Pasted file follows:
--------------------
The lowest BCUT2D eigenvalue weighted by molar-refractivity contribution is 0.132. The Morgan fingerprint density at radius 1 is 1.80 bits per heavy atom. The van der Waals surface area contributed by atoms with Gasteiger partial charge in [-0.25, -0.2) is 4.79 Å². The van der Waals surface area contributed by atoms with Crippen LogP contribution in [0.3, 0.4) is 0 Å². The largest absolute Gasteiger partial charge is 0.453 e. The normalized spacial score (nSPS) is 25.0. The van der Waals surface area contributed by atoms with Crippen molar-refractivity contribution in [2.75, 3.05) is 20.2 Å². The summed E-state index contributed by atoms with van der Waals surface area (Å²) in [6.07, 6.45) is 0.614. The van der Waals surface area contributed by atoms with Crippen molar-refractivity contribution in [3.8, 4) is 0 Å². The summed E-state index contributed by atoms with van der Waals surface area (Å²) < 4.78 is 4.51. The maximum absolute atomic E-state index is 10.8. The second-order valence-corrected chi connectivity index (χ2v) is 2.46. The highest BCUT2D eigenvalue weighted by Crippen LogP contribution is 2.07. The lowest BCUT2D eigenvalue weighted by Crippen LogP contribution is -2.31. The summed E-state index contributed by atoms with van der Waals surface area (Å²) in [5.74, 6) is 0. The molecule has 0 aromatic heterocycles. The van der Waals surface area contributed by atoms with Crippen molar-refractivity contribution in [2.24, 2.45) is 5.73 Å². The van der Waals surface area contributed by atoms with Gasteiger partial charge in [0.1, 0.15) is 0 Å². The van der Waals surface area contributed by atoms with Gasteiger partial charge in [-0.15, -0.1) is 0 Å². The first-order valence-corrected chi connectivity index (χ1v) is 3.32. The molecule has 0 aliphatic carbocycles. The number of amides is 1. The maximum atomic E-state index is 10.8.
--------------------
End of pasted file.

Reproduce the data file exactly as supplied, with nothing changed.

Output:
The lowest BCUT2D eigenvalue weighted by molar-refractivity contribution is 0.132. The Morgan fingerprint density at radius 1 is 1.80 bits per heavy atom. The van der Waals surface area contributed by atoms with Gasteiger partial charge in [-0.25, -0.2) is 4.79 Å². The van der Waals surface area contributed by atoms with Crippen LogP contribution in [0.3, 0.4) is 0 Å². The largest absolute Gasteiger partial charge is 0.453 e. The normalized spacial score (nSPS) is 25.0. The van der Waals surface area contributed by atoms with Crippen molar-refractivity contribution in [2.75, 3.05) is 20.2 Å². The summed E-state index contributed by atoms with van der Waals surface area (Å²) in [6.07, 6.45) is 0.614. The van der Waals surface area contributed by atoms with Crippen molar-refractivity contribution in [3.8, 4) is 0 Å². The summed E-state index contributed by atoms with van der Waals surface area (Å²) < 4.78 is 4.51. The maximum absolute atomic E-state index is 10.8. The second-order valence-corrected chi connectivity index (χ2v) is 2.46. The highest BCUT2D eigenvalue weighted by Crippen LogP contribution is 2.07. The lowest BCUT2D eigenvalue weighted by Crippen LogP contribution is -2.31. The summed E-state index contributed by atoms with van der Waals surface area (Å²) in [5.74, 6) is 0. The molecule has 0 aromatic heterocycles. The van der Waals surface area contributed by atoms with Crippen molar-refractivity contribution in [2.24, 2.45) is 5.73 Å². The van der Waals surface area contributed by atoms with Gasteiger partial charge in [0.1, 0.15) is 0 Å². The van der Waals surface area contributed by atoms with Gasteiger partial charge in [-0.15, -0.1) is 0 Å². The first-order valence-corrected chi connectivity index (χ1v) is 3.32. The molecule has 0 aliphatic carbocycles. The number of amides is 1. The maximum atomic E-state index is 10.8.